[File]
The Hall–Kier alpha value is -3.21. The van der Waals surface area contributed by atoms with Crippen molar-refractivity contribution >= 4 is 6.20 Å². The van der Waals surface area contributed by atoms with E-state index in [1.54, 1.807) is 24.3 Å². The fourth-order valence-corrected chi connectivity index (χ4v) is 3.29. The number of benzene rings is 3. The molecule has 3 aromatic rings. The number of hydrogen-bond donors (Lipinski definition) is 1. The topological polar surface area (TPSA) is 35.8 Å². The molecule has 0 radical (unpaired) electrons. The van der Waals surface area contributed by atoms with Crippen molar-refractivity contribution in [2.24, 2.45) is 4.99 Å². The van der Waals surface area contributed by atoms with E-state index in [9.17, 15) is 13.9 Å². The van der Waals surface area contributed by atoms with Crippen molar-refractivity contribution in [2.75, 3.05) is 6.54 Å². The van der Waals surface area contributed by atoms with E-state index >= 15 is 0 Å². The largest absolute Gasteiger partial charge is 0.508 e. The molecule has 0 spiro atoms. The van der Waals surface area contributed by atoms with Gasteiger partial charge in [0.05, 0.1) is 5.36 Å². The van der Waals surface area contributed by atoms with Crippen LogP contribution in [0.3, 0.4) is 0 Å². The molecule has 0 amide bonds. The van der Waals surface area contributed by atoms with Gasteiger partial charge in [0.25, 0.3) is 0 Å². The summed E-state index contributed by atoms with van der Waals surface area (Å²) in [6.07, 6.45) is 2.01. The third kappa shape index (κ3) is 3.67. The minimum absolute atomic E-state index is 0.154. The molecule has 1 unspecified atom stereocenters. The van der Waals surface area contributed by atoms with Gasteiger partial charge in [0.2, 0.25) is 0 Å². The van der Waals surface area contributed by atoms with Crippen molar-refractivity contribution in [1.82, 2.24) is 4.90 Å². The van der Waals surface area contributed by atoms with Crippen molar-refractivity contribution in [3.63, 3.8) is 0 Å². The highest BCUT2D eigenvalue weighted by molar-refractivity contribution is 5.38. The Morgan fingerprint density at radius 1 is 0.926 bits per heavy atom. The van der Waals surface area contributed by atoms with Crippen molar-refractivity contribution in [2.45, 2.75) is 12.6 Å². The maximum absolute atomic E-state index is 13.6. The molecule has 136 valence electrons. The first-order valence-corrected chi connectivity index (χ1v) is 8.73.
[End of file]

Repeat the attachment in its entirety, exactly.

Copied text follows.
The Hall–Kier alpha value is -3.21. The van der Waals surface area contributed by atoms with Crippen molar-refractivity contribution >= 4 is 6.20 Å². The van der Waals surface area contributed by atoms with E-state index in [1.54, 1.807) is 24.3 Å². The fourth-order valence-corrected chi connectivity index (χ4v) is 3.29. The number of benzene rings is 3. The molecule has 3 aromatic rings. The number of hydrogen-bond donors (Lipinski definition) is 1. The topological polar surface area (TPSA) is 35.8 Å². The molecule has 0 radical (unpaired) electrons. The van der Waals surface area contributed by atoms with Crippen molar-refractivity contribution in [2.24, 2.45) is 4.99 Å². The van der Waals surface area contributed by atoms with E-state index in [9.17, 15) is 13.9 Å². The van der Waals surface area contributed by atoms with Crippen molar-refractivity contribution in [2.75, 3.05) is 6.54 Å². The van der Waals surface area contributed by atoms with E-state index >= 15 is 0 Å². The largest absolute Gasteiger partial charge is 0.508 e. The molecule has 0 spiro atoms. The van der Waals surface area contributed by atoms with Gasteiger partial charge in [0.05, 0.1) is 5.36 Å². The van der Waals surface area contributed by atoms with Crippen LogP contribution in [0.3, 0.4) is 0 Å². The molecule has 0 amide bonds. The van der Waals surface area contributed by atoms with Gasteiger partial charge in [0.25, 0.3) is 0 Å². The summed E-state index contributed by atoms with van der Waals surface area (Å²) in [6.07, 6.45) is 2.01. The third kappa shape index (κ3) is 3.67. The minimum absolute atomic E-state index is 0.154. The molecule has 1 unspecified atom stereocenters. The van der Waals surface area contributed by atoms with Gasteiger partial charge in [0.2, 0.25) is 0 Å². The van der Waals surface area contributed by atoms with Crippen molar-refractivity contribution in [1.82, 2.24) is 4.90 Å². The van der Waals surface area contributed by atoms with Crippen molar-refractivity contribution in [3.63, 3.8) is 0 Å². The highest BCUT2D eigenvalue weighted by molar-refractivity contribution is 5.38. The Morgan fingerprint density at radius 1 is 0.926 bits per heavy atom. The van der Waals surface area contributed by atoms with Crippen molar-refractivity contribution in [2.45, 2.75) is 12.6 Å². The maximum absolute atomic E-state index is 13.6. The molecule has 136 valence electrons. The first-order valence-corrected chi connectivity index (χ1v) is 8.73.